More than three dozen people have lost their lives when a powerful fuel truck bomb explosion rocked a northwestern Syrian city seized by Turkish military forces and their allied militants in the aftermath of a cross-border ground offensive against the Kurdish People’s Protection Units (YPG) militants more than two years ago.
The Turkish Defense Ministry, in a post published on its official Twitter page, said the attack took place in the city of Afrin, located more than 40 kilometers (24 miles) north of Aleppo, on Tuesday afternoon.
The ministry added that at least 40 people, including eleven children, were killed and 47 others wounded, blaming YPG militants for the explosion.
However, the so-called Syrian Observatory for Human Rights said at least 36 people were killed and nearly 40 others wounded when an explosive device inside the fuel truck went off at a market in the city.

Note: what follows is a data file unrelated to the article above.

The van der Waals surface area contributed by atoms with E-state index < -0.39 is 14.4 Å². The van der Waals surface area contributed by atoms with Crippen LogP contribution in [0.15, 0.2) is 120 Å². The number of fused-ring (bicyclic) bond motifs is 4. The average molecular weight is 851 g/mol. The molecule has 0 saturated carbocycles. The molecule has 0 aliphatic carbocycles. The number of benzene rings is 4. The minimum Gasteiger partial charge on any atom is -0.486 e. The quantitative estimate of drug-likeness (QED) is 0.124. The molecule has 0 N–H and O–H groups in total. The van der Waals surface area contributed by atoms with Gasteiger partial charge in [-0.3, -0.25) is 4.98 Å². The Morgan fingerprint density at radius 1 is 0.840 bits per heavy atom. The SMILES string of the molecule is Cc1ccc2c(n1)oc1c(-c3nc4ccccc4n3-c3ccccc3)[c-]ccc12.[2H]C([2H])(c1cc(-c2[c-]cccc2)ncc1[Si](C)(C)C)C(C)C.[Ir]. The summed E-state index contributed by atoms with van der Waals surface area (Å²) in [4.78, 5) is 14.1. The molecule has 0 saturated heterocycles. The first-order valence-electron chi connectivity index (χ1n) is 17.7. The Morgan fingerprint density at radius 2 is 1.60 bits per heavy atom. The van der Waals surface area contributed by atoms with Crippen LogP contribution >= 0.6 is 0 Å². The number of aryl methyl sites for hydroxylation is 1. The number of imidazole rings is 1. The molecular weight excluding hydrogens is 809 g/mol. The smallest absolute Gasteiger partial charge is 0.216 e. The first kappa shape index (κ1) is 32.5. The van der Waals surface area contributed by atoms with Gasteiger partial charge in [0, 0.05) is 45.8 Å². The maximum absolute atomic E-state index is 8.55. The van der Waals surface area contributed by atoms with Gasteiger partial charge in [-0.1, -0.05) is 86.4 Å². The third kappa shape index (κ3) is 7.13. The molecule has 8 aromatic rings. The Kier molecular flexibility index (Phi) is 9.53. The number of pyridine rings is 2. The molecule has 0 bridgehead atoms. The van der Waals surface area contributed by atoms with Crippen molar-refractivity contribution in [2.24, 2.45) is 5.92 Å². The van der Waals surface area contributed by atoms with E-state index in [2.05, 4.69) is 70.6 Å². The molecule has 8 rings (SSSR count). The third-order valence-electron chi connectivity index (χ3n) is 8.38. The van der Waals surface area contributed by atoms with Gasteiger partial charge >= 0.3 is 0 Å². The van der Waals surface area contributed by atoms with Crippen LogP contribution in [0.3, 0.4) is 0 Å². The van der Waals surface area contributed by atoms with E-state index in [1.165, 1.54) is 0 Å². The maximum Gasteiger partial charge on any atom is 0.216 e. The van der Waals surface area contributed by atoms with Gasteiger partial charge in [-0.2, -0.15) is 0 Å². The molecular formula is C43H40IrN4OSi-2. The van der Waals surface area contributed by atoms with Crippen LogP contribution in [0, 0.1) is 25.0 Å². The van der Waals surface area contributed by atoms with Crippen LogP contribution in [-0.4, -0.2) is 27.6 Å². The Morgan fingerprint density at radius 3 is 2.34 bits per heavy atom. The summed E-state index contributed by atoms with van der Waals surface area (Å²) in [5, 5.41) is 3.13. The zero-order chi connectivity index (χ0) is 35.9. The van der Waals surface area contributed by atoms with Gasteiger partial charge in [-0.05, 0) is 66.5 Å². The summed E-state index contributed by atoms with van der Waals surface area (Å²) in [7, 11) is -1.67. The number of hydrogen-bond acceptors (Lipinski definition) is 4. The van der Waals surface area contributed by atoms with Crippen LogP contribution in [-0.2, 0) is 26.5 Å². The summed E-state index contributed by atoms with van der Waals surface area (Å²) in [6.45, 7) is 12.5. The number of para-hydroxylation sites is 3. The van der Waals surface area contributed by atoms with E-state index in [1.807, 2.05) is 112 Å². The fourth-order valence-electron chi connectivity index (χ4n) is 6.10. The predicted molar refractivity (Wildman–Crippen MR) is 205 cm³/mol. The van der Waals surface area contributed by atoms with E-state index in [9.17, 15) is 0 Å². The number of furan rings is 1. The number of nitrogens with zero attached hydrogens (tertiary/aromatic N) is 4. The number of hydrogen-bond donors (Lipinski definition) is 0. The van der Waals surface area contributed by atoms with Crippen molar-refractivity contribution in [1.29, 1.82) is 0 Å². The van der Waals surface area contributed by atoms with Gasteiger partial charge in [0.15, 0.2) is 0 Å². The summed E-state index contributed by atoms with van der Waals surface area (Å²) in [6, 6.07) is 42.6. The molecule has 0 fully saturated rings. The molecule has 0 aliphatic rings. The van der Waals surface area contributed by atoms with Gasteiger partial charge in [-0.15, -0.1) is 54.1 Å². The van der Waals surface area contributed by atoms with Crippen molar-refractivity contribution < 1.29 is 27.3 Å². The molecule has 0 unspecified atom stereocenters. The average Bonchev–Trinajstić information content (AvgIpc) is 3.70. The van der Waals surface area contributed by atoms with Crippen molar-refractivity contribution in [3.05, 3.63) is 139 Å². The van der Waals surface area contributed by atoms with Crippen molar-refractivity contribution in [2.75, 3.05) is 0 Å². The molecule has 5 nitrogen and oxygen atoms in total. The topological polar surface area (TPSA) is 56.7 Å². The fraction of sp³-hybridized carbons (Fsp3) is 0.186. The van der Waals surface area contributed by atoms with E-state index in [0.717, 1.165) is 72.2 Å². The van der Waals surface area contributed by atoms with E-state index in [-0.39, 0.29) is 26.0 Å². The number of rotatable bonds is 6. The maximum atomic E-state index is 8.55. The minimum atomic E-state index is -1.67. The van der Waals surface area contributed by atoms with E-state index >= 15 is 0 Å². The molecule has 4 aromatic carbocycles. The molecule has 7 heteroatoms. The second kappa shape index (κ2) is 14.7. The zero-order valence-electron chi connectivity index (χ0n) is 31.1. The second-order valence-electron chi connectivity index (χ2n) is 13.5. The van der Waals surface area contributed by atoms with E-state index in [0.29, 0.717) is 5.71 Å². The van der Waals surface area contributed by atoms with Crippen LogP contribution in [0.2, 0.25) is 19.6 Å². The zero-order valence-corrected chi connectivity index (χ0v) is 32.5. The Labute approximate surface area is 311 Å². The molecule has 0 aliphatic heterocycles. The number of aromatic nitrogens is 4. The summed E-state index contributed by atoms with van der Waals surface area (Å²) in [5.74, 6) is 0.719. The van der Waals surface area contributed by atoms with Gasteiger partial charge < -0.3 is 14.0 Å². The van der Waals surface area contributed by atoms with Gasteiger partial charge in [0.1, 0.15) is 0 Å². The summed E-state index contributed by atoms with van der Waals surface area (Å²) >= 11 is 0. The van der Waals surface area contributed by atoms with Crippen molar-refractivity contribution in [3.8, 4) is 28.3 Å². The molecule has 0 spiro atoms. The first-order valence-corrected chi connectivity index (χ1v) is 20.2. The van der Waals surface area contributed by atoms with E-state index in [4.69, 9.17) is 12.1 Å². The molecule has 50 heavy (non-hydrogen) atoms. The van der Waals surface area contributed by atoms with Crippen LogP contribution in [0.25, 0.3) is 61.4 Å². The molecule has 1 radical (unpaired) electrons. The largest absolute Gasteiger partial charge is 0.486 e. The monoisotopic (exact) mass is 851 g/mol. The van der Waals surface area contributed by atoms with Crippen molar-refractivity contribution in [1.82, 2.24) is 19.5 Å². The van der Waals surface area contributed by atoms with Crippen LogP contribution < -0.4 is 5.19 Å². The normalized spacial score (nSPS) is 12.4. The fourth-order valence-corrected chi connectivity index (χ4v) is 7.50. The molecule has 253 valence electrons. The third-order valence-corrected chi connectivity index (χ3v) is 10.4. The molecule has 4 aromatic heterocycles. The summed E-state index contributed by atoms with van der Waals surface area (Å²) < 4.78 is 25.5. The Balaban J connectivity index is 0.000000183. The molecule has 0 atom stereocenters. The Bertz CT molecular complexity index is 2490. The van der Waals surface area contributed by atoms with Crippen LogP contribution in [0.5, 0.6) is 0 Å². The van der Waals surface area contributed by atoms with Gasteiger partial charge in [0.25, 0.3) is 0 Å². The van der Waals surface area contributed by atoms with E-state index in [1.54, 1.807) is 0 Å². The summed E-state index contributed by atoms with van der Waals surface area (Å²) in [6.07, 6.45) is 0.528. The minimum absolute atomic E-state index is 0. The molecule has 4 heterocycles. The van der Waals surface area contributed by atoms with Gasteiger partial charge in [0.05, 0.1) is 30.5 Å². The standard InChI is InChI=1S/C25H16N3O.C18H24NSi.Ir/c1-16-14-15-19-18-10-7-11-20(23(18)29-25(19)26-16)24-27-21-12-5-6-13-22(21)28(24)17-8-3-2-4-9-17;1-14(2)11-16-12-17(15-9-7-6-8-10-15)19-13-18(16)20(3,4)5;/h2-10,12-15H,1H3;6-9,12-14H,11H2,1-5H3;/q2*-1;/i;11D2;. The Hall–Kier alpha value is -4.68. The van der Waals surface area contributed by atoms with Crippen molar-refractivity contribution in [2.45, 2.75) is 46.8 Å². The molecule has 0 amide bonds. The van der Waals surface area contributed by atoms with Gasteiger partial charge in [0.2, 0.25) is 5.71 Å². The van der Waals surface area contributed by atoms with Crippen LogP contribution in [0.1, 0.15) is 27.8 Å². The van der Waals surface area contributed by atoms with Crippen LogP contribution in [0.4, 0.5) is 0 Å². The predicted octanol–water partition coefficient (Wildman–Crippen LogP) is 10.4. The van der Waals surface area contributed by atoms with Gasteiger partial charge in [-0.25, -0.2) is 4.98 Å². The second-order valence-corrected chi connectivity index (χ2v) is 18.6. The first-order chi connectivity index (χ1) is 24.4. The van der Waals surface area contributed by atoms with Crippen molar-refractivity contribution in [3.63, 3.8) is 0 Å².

The Britain-based war monitor said the blast left at least six Turkish-backed militants dead as well.
Back on October 31, 2019, a car bomb exploded in Afrin, leaving at least nine people dead and 30 others injured.
According to witnesses and a rescuer, the explosion took place at a busy market.
Some reports said at the time that two children were among the fatalities.
On July 11 that year, more than a dozen people, including eight civilians, were killed and several others sustained injuries when a car rigged with explosives went off in the same northwestern Syrian city.
The Observatory said then the car bomb exploded near a checkpoint, manned by Turkish-backed militants of the so-called Free Syrian Army (FSA), at the entrance to Afrin, where vehicles were gathering to be checked.
The UK-based group added that 13 people were killed in the explosion, which shook Tirende residential area south of Afrin center. More than 30 people sustained injuries as well.
In March 2018, the Turkish military and allied Syria militants took control of Afrin after a two-month-long offensive, which dislodged YPG militants from the Syrian city.